So why throughout all of this do I stay loyal? Why through all of these missteps do I stick with Nintendo? Because believe it or not Nintendo has shown with the emergence of casual gamers exactly what they are all about. And that steadfast belief has paid off in certain areas.
So what has the casual gamer given Nintendo? Well to understand that you need to consider the full term "casual gamer". All of Nintendo's above mistakes have been when they have been focussed on the "casual" part, but their biggest successes have been when they've focussed on the "gamer" part.
For all it's criticism, Nintendo has always stuck to it's guns on a very simple principle. It is a games company. It makes games and games consoles. For gamers. Those priorities have always been there since the days of the NES, and it's that unrelenting philosophy that has given birth to some of the most memorable gaming moment of the last quarter of a century or so. The difficulties it has faced have always been when it's tried to please too many different types of gamers, and this is no more prevalent than when we consider the rise of the casual gamer during the Wii era.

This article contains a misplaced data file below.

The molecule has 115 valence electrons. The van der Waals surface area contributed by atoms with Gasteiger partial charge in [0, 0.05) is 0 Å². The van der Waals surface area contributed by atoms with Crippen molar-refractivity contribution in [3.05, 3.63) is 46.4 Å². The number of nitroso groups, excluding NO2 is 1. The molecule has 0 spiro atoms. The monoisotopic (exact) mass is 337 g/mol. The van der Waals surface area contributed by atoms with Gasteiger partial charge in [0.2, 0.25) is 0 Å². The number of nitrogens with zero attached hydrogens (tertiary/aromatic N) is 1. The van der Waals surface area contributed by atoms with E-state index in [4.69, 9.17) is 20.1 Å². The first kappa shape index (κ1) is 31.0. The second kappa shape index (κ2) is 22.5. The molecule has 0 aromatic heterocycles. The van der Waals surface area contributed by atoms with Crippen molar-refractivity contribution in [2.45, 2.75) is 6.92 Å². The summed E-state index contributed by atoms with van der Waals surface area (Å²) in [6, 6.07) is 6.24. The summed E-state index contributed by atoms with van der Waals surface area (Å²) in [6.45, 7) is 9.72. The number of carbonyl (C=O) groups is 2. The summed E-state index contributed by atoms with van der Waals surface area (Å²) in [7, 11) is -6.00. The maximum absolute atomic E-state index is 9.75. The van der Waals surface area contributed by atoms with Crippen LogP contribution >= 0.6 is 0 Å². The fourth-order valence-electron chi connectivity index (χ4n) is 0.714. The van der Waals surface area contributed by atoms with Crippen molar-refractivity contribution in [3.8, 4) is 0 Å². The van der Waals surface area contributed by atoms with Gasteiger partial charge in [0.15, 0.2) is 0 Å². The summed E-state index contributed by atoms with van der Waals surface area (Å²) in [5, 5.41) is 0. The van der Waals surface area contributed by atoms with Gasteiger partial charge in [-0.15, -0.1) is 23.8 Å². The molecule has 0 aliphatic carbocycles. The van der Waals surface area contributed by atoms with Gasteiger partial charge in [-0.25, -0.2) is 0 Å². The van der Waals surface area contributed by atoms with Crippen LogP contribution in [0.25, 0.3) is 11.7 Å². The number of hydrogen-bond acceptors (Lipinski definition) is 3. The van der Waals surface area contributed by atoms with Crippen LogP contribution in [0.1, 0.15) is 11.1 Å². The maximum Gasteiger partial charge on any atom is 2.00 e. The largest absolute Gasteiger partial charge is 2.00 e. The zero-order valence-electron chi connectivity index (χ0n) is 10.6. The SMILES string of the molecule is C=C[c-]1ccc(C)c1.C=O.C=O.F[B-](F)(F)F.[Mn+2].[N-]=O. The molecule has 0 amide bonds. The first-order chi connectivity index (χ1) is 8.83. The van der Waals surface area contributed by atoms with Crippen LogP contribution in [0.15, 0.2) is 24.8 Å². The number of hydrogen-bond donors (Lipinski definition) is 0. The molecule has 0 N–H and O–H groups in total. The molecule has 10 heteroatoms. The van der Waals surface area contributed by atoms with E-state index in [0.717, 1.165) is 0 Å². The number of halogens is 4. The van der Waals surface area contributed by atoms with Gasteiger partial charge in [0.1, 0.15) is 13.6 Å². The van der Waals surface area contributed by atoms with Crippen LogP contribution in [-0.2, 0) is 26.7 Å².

And a philosophy like that should not be overlooked. It can be very easy in today's gaming world to be a sheep, go for the easy buck, and not dare to be different. Nintendo could have gone this way, and their latest console would be more a multimedia machine with bells and whistles, and less about gaming. But Nintendo believes that the reason we all play games is because of the games and nothing else. They are constantly looking for ways to innovate not only the games they produce, but the way we play games as well. Sometimes they win, and sometimes they lose, but for my money, a company with a goal and vision such as this should be applauded in our industry. As Peter Molyneux says, you can't write Nintendo off, because they have a proven track record of bouncing back with something new and exciting which is 100% gaming.